Spain, the latest combat zone in Europe’s long-running debt wars, urged the euro zone to set up a new fiscal authority to manage the bloc’s finances and send a clear signal to markets that the single currency project is irreversible, Reuters reported.
Prime Minister Mariano Rajoy said the authority would also go a long way to alleviating Spain’s woes which, along with the prospect of a Greek euro exit, have threatened to derail the single currency project.
It is not the first time a European leader has proposed creating such an authority but the problems and the size of Spain – a country deemed too big to fail – have prompted EU policymakers to hurriedly consider measures such as creating a fiscal and banking union ahead of a EU summit on June 28-29.
Germany, the paymaster of the euro zone, and others insist such a move can only happen as part of a drive to much closer fiscal union and relinquishing of national sovereignty.
Overspending in the regions and troubles with a banking sector badly hit by a property crash four years ago have sent Spain’s borrowing costs to record highs and pushed the country closer to seeking an international bailout.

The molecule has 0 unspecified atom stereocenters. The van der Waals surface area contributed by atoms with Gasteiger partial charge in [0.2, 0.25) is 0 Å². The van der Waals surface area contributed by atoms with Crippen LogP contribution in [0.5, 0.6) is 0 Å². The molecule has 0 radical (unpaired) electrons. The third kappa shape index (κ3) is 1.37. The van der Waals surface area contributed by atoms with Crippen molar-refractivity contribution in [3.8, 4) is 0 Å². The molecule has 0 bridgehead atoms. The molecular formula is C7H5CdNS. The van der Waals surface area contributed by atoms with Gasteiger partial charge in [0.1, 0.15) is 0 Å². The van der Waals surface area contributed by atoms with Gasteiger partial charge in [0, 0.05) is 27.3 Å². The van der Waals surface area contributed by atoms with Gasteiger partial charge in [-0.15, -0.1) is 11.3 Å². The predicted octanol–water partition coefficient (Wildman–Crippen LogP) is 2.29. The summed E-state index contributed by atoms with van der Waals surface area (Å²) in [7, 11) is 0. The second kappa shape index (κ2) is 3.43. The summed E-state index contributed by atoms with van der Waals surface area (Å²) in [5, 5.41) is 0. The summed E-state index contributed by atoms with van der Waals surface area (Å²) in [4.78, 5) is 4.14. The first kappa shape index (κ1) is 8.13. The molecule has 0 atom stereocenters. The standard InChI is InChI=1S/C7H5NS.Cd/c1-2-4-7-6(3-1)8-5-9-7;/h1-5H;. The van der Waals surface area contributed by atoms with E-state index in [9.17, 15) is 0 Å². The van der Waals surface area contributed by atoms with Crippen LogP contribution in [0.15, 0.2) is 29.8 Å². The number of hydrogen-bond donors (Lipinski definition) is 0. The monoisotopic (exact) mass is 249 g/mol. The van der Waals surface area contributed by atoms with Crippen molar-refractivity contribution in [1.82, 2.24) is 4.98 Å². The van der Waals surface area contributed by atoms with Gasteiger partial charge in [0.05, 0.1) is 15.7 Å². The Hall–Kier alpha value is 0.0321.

The risk premium investors demand to hold Spanish 10-year debt rather than German bonds rose to its highest since the launch of the euro – 548 basis points – on Friday.
The Spanish government, which has hiked taxes, slashed spending, cut social benefits and bailed out troubled banks, argues that there is little else it can do and the European Union should now act to ease the country’s liquidity concerns.
In private, senior Spanish officials have said this could be done by using European money to recapitalize directly ailing banks or through a direct intervention of the European Central Bank on the bond market.
They have also said the euro zone should quickly move towards a fiscal union to complete its 13-year monetary union but Rajoy went a step further by making a formal offer.